The indigenous microalgae-activated sludge (MAAS) process during remediation of municipal wastewater was investigated by studying the influence of iron flocculation step and light intensity. In addition, availability of total phosphorous (P) and photosynthetic activity was examined in fed-batch and batch mode under northern climatic conditions and limited lighting. This was followed by a semi-continuous operation with 4 d of hydraulic retention time and mean cell residence time of 6.75 d in a photo-bioreactor (PBR) with varying P availability. The fed-batch condition showed that P concentrations of 3–4 mg L−1 were effective for photosynthetic chl. a development in iron flocculated conditions. In the PBR, the oxygen evolution rate increased with increase in the concentration of MAAS (from 258 to 573 mg TSS L−1) at higher surface photosynthetic active radiation (250 and 500 μmol m−2 s−1). Additionally, the rate approached a saturation phase at low MAAS (110 mg L−1) with higher light intensities. Semi-continuous operation with luxury P uptake and effective P condition showed stable average total nitrogen removal of 88 and 92% respectively, with residual concentrations of 3.77 and 2.21 mg L−1. The corresponding average P removal was 68 and 59% with residual concentrations of 2.32 and 1.75 mg L−1. The semi-continuous operation produced a rapidly settleable MAAS under iron flocculated condition with a settling velocity of 92–106 m h−1 and sludge volume index of 31–43 ml g−1 in the studied cases.

  • 5.
    Bhutani, Naveen
    et al.
    ABB Corporate Research Center, Bangalore, India .
    Lindberg, Carl-Fredrik
    ABB AB Corporate Research, Sweden .
    Starr, Kevin
    ABB Process Automation Services, United States.
    Horton, Robert
    ABB Process Automation Services, United States.
    Energy assessment of Paper Machines2012In: Energy Procedia, ISSN 1876-6102, E-ISSN 1876-6102, Vol. 14, p. 955-963Article in journal (Refereed)
    Abstract [en]

    There is a large value in making Pulp and Paper mills more energy efficient. ABB has developed an energy assessment service where opportunities to save energy in the paper machine are identified. The energy assessment is done by quantifying energy flows, benchmarking energy users, data mining and steam sensitivity analysis and by experiments and additional measurements at the paper machine. Energy quantification helped in identifying main energy consumer, benchmarking was useful to assess the gap between operating performance and best performance whereas data mining and steam sensitivity analysis helped in studying the impact of key operating variables on performance of paper machines. After the assessment an action plan was presented to the mill for energy efficiency improvement together with a return on investment.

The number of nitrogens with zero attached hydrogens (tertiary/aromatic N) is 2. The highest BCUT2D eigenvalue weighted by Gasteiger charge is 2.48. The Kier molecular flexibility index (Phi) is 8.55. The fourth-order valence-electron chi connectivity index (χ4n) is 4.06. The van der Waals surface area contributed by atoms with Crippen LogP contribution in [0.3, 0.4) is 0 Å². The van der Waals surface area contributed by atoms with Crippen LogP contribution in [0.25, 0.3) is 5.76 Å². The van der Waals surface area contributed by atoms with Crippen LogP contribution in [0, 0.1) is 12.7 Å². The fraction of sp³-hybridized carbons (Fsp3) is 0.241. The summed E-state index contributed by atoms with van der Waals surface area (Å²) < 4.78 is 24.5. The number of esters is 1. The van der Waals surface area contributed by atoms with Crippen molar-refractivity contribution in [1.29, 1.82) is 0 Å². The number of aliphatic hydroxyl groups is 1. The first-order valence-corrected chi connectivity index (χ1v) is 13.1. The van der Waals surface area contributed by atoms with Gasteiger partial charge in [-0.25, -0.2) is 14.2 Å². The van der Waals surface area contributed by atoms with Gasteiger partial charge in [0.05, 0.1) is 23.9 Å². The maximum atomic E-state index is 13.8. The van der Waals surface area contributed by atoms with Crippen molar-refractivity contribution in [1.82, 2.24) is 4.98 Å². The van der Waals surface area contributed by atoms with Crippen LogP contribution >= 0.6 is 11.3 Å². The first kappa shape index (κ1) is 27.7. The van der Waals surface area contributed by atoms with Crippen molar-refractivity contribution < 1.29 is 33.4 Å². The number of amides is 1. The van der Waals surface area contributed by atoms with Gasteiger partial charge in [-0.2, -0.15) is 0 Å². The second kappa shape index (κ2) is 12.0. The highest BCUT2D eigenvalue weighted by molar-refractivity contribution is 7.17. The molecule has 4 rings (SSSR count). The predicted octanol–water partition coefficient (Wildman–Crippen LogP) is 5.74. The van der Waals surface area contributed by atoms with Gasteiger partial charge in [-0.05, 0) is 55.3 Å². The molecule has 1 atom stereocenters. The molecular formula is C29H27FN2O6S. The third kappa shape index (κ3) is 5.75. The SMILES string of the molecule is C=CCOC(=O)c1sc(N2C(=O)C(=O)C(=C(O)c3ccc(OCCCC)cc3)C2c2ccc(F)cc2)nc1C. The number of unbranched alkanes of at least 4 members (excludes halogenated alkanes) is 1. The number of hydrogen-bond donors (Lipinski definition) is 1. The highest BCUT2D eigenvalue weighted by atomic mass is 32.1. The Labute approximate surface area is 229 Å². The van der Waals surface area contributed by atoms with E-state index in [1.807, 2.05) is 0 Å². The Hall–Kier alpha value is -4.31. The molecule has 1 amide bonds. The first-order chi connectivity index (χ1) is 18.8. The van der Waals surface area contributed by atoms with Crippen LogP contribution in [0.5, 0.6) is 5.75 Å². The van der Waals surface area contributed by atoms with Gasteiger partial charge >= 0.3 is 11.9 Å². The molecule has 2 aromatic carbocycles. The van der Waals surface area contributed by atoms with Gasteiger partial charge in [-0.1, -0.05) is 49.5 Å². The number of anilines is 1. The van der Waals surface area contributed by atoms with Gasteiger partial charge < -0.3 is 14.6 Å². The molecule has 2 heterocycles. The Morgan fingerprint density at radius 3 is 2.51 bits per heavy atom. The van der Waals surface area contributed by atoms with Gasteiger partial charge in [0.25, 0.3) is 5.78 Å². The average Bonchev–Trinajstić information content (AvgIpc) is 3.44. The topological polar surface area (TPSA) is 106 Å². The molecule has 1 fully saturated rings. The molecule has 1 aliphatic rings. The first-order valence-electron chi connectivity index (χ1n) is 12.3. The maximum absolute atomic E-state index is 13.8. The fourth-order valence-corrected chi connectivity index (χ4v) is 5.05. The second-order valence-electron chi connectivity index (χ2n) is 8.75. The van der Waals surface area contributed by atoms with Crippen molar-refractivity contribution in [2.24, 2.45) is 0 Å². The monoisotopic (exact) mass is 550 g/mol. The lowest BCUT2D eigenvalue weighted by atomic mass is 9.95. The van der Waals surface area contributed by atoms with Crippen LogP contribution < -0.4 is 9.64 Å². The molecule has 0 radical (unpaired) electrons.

• 6.
    Hermansson, K.
    et al.
    Sigholm Konsult, Västerås, Sweden.
    Kos, C.
    Flowocean AB, Västerås, Sweden.
    Starfelt, F.
    Vattenfall AB, Uppsala, Sweden.
    Kyprianidis, Konstantinos
    Mälardalen University, School of Business, Society and Engineering, Future Energy Center.
    Lindberg, Carl-Fredrik
    Mälardalen University, School of Business, Society and Engineering, Future Energy Center. ABB Corporate Research, Västerås, Sweden.
    Zimmerman, Nathan
    Mälardalen University, School of Business, Society and Engineering, Future Energy Center.
    An Automated Approach to Building and Simulating Dynamic District Heating Networks2018In: IFAC-PapersOnLine, ISSN 2405-8963, Vol. 51, no 2, p. 855-860Article in journal (Refereed)
    Abstract [en]

    In Nordic countries, district heating accounts for a large share of the consumers’  heat demand. In Sweden, roughly 50% of the total heat demand is attributed to district heating. Which, over the past few years, is equivalent to around 50 TWh, and imposes a difficult balance between supply and demand for the suppliers of district heating. For large networks the propagation of heat from supplier to end-user can vary several hours. Further complexities of large networks, which can consist of multiple overlapping rings, is that during transient conditions the flow can actually change direction. A dynamic modeling library has been developed in Modelica using OpenModelica for district heating networks. Methods for modeling, handling data, simulating and the visualization of results has been developed using Matlab. The model has been validated using data from Mälarenergi  AB, a local provider of district heating in Västerås, Sweden. The model provides to an acceptable degree in predicting the heat propagation and temperature distribution in a localized case study. Adding a higher level of robustness, the model has the capacity to handle bi-directional and reversing flows in complex ring structures. Through this work, the combination of OpenModelica and Matlab, a framework for automating the building and simulation of district heating networks is obtainable. The implications of automating network modeling from computer-aided design drawings allows for a quick robust overview of how the network is working and how prospective additions to the network could impact the end-users. Furthermore, incorporating visual aspects for heat propagation in a network contributes to a higher understanding of complex network structures. 

  • 7.
    Lindberg, Carl-Fredrik
    et al.
    Mälardalen University, School of Business, Society and Engineering, Future Energy Center. ABB Corporate Research, Sweden.
    Bhutani, Naveen
    ABB Corporate Research, Bangalore, India.
    Starr, Kevin
    ABB Inc., Westerville, OH, USA.
    Horton, Robert
    ABB Inc., Westerville, OH, USA.